Wars have often marked significant turning points in world history. Today I would hope that our family members have been involved in their last war, but we should also remember those who took part in them in the past. Through their involvement in these conflicts we can make a personal connection to what we read in the history books.
Wars for Scottish Independence
|Scottish royal flag|
If nothing else, the series of battles and wars between Scotland and England were a long and bloody affair. Even if our specific connection to the old Gordon clan is not completely established, there is no doubt that a number of our ancestors fought and died in these clashes. The movie Braveheart notwithstanding, the Scots were generally on the losing end in most of the major battles.
Looking at the Gordon history from this period, there is a definite pattern of the mature males in each generation being killed somewhere on a field of battle. With luck, as in our case, they were able to leave some children behind to carry on the family name.
Adam Gordon, a descendant of the family founder, reportedly fought a hand-to-hand battle with Prince Edward, "Edward Longshanks," later King Edward I of England. The outcome was a draw. Edward later led most of the armies that were involved in the conflicts of the early 14th century against Robert Bruce. Adam's father Sir Adam Gordon had also taken part in the 7th Crusade led by Louis IX of France, and died about 1270 while enroute to the Holy Land.
The better known Sir Adam Gordon (1285-1333), contemporary of William Wallace and Robert Bruce, led the Gordon warriors at the Battle of Bannockburn on June 23-24, 1314, one of the only victories that Scotland scored over England in a set-piece, pitched battle. Bannockburn is the name of a small stream (a "burn") in the vicinity of Stirling Castle, northwest of Edinburgh. Adam was later killed in the Battle of Halidon Hill in Berwickshire on July 19, 1333.Adam's grandson, John Gordon, was killed in the Battle of Otterburn in nothern England on August 19, 1388. The Battle of Flodden, where a later John Gordon was killed on September 9, 1513 was particularly disastrous for the Scots since most of the nobility who took part were killed. Even the king, James IV, was killed when a nearby cannon accidentally exploded. And finally, there was the Battle of Pinkie Cleugh on September 10, 1547 where yet another John Gordon, grandson of the previous John Gordon, was killed by the forces of Henry VIII.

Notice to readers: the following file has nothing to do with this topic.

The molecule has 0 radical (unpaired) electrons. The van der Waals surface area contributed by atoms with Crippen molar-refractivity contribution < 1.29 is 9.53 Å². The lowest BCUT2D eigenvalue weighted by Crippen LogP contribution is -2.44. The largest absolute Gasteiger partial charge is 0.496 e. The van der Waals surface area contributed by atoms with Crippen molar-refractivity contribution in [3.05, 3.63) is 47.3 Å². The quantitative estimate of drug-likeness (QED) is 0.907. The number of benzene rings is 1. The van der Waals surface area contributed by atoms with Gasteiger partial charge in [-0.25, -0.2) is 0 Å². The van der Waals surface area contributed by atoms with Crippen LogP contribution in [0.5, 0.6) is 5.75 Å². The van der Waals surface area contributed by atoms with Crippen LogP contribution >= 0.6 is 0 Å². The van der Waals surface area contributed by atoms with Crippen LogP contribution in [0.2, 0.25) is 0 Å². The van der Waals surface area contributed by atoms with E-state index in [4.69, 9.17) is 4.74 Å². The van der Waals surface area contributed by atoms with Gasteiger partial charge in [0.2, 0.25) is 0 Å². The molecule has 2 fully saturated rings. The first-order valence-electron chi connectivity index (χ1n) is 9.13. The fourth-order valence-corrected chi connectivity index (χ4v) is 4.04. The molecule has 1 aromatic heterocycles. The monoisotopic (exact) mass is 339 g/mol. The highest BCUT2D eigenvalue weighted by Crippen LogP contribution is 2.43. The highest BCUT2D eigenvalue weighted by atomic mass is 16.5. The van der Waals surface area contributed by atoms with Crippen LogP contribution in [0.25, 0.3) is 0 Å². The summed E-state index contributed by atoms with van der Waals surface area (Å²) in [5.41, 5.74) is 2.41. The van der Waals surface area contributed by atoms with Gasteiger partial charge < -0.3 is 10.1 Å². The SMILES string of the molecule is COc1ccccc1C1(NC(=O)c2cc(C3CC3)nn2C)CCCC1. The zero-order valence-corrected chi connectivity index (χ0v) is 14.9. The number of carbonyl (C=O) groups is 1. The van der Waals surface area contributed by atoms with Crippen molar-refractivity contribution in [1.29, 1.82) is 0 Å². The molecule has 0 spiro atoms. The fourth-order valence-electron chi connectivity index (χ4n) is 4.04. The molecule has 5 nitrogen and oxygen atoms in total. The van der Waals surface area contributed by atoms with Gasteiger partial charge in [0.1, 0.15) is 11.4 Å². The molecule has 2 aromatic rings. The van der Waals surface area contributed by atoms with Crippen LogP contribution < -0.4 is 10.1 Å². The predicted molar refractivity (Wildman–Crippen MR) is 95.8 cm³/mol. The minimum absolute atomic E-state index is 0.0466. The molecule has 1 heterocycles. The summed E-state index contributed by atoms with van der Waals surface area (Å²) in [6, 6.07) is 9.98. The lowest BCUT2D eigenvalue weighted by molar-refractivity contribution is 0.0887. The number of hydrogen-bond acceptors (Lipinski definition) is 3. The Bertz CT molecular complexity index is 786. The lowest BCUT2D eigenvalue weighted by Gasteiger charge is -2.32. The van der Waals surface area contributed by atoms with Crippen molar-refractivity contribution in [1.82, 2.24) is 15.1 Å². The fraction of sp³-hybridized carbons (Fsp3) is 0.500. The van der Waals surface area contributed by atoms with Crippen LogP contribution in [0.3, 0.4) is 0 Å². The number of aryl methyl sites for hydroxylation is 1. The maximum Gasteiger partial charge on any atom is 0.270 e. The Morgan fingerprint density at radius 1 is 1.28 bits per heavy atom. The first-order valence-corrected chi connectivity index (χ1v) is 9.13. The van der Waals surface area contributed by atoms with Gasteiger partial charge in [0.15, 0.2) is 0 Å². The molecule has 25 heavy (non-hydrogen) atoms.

We had several ancestors that took part in this conflict. Almost nothing is known about their length or type of service, or any actions that they might have taken part in. The following are definitely documented as Revolutionary War veterans:
- Isaac Darnall (1731-aft.
1778), who served in the militia of Maryland.
- Robert Armstrong (1724-1811), who served in a regiment of the Virginia militia.
Note that Robert was 52 years old when the war started in 1776. However, this was not unusual since the militias were loosely organized, with men often mustering in and out depending on what services were required. In addition, the following of our ancestors are listed as having been in the war, but have not been located in the official records to date:
Our ancestor Lewis Gordon was too young to have served in this war, but his older brother Peter Gordon served as a Brigade Major in the New Jersey theater of the war. He also served as Quartermaster in the Trenton area, and there are numerous official documents related to his activities in that capacity.
War of 1812
This is one of the lesser-known wars in our country's history, but upon closer study there were many interesting events during the war that occurred right in our area of the country (Kentucky, Ohio, Michigan). The British, under General Henry Procter at Fort Malden (Amherstberg, Ontario) had captured the fort and settlement at Detroit and were allied with an Indian confederation put together by the famous Shawnee leader Tecumseh. They were trying to control the potential expansion of the fledgling United States into the territory of northwest Ohio, Indiana, and Michigan. Opposed to them, the U.S. forces were led by Gen. William Henry Harrison, who was later elected President in 1840.